The iPhone 4S Marketing Disappointment

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The iPhone 4S Was a Marketing Disappointment

The most recent Apple launch didn’t go well. I followed 4 live blogs of the event and the “#letstalkiphone” hashtag on Twitter. All conveyed the same tone.


The event started with about 9 million hours worth of self-congratulatory statistics in a stunning example of death by Powerpoint. Although I suspect Apple wasn’t using Powerpoint ;-)

And what did we learn from this excruciating session? Apparently Apple employs a lot of windbags. Oh, and it’s #1 in every single category on the market. I suppose this must also include those categories it doesn’t compete in. Why, Apple even makes the best darn Windows 7 PC on the market!

Uh huh, but what about the new phone?

All 4 journalists and numerous tweeters agreed. Stop patting yourself on the back and get to the phone.

They didn’t.

Well, they did. Eventually. And it turned out to be a tweak of the iPhone 4. This is a clear example of how to blow a presentation. And so, without further ado, I present the fully patented, trademarked and litigiously ‘Apple’ approach to running a presentation…

  1. Talk about how great you are – for hours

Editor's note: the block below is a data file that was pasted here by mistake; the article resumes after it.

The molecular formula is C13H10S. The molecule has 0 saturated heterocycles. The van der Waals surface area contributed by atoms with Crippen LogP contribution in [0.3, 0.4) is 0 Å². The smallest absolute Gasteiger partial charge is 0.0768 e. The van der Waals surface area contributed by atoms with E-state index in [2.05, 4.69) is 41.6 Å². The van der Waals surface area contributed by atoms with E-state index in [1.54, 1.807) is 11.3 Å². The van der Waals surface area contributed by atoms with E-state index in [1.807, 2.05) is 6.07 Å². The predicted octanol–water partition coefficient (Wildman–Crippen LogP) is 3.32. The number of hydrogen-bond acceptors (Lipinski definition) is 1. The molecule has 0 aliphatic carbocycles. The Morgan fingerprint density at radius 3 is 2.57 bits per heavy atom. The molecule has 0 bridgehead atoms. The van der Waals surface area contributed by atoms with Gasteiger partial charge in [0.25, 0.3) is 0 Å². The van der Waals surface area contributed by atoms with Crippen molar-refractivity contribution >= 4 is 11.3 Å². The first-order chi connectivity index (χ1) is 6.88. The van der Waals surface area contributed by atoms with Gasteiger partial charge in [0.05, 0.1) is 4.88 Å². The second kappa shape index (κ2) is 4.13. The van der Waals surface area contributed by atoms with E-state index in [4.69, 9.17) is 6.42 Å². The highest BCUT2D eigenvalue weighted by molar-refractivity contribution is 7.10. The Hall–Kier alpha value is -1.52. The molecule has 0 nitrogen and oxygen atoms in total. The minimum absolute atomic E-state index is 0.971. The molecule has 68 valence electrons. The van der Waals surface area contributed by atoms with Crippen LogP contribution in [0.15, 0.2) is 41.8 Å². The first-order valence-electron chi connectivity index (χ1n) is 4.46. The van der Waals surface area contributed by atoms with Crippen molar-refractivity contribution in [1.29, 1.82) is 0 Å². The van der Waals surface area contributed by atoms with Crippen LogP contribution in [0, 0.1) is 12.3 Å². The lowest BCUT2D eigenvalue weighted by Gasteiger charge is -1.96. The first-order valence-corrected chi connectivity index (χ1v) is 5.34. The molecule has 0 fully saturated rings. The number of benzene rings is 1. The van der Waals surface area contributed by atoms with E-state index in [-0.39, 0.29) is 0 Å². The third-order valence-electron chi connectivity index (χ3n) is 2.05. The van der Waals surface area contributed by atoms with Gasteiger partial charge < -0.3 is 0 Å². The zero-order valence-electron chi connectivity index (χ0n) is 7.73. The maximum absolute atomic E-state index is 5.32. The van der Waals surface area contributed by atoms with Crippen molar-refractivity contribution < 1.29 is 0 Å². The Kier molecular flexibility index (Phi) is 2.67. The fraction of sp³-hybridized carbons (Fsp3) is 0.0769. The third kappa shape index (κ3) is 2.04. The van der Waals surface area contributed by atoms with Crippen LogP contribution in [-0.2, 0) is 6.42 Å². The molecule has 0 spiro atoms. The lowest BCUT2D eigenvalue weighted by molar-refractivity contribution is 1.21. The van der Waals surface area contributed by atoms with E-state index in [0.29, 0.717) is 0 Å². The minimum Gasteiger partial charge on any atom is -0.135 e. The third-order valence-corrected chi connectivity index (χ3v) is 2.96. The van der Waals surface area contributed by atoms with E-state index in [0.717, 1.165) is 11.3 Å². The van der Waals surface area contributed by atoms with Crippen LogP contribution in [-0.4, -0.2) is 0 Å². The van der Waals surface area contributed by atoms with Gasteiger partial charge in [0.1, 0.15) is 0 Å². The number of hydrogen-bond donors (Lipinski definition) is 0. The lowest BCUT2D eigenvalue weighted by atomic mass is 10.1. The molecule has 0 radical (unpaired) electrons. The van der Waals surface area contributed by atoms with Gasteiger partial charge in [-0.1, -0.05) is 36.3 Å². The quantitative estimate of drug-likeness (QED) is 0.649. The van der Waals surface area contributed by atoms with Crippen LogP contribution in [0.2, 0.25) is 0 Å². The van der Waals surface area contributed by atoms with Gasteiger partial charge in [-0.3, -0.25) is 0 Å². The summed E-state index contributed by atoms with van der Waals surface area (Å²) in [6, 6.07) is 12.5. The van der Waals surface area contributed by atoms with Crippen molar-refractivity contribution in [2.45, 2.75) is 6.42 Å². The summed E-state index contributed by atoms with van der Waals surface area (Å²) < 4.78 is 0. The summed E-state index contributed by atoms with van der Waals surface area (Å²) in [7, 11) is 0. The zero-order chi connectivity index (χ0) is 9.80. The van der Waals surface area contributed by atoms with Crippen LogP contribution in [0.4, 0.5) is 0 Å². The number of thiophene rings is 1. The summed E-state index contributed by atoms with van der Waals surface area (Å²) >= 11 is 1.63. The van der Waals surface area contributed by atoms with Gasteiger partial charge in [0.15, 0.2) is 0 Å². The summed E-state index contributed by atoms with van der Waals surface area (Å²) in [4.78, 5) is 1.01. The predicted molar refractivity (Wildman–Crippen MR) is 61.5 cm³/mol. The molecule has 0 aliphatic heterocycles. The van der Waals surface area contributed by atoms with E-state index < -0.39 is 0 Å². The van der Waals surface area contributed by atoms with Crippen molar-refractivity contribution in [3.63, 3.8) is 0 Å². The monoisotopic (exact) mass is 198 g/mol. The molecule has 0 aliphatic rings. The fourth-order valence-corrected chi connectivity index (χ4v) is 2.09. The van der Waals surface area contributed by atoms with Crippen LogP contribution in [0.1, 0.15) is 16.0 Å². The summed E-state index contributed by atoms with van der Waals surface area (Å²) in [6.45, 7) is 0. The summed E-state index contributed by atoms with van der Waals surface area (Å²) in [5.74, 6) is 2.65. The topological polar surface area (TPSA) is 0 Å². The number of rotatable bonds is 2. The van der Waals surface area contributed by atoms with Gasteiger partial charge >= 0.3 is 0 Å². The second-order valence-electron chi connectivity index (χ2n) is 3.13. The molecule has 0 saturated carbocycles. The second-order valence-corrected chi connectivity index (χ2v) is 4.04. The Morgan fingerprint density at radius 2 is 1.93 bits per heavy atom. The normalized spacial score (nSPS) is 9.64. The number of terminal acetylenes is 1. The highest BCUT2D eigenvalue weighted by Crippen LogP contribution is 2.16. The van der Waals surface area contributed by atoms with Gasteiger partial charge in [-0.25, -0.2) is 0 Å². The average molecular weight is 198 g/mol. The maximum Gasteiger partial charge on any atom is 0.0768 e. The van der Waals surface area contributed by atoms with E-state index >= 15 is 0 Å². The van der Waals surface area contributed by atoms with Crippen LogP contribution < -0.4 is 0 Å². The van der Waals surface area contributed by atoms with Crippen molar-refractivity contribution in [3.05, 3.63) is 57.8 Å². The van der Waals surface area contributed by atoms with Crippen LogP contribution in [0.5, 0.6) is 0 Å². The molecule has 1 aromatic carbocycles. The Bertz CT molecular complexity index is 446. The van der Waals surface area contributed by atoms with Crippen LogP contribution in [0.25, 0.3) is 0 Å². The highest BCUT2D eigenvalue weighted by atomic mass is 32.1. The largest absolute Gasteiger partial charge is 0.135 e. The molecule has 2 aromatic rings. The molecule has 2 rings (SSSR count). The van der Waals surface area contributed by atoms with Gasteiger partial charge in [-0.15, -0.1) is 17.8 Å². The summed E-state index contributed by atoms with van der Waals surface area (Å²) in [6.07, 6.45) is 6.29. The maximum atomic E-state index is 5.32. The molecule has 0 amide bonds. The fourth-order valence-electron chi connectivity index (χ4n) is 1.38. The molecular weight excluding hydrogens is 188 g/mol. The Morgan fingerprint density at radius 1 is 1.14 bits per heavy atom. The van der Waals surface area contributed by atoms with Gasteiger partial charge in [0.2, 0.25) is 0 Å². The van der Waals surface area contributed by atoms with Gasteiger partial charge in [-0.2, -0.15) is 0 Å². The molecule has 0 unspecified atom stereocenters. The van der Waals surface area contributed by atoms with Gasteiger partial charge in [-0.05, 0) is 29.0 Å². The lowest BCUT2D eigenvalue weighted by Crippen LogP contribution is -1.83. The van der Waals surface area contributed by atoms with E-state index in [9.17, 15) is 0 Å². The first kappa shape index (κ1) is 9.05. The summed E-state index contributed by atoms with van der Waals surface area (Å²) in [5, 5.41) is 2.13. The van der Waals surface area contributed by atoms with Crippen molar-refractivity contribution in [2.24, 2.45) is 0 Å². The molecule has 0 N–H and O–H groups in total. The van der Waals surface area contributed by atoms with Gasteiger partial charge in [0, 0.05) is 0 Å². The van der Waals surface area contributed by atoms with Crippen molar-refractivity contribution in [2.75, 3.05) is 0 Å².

2. Prove it with plenty of Powerpoint Keynote slides
  3. Talk about how many market categories you dominate
  4. Prove it with plenty of Powerpoint Keynote slides
  5. Talk about every other product you make except the one people are actually interested in
  6. Revamp your last presentation in mind-numbingly dull detail
  7. Show more Powerpoint Keynote slides
  8. Reveal your new but disappointing product
  9. Hope that everybody has fallen asleep and so fails to notice that your new product falls somewhat short of its competitors
  10. Show more Powerpoint Keynote slides that prove how great you are

Having said all that the new iPhone looks pretty good from where I sit. Especially as my contract expires in December.

The iPhone 4S may not best the Samsung Galaxy S2, or some of the more exciting Android phones about to hit the market. But none of those phones contain my Apps and data so they’re irrelevant to me (along with 125 million other iPhone users).

EDIT: I’ve changed my mind. My iPhone 3Gs does everything I need it to do. It’s the single most useful business tool I’ve ever owned. The most useful improvement given the way I use this thing is a larger screen. So I’ve decided to wait for the iPhone 5.

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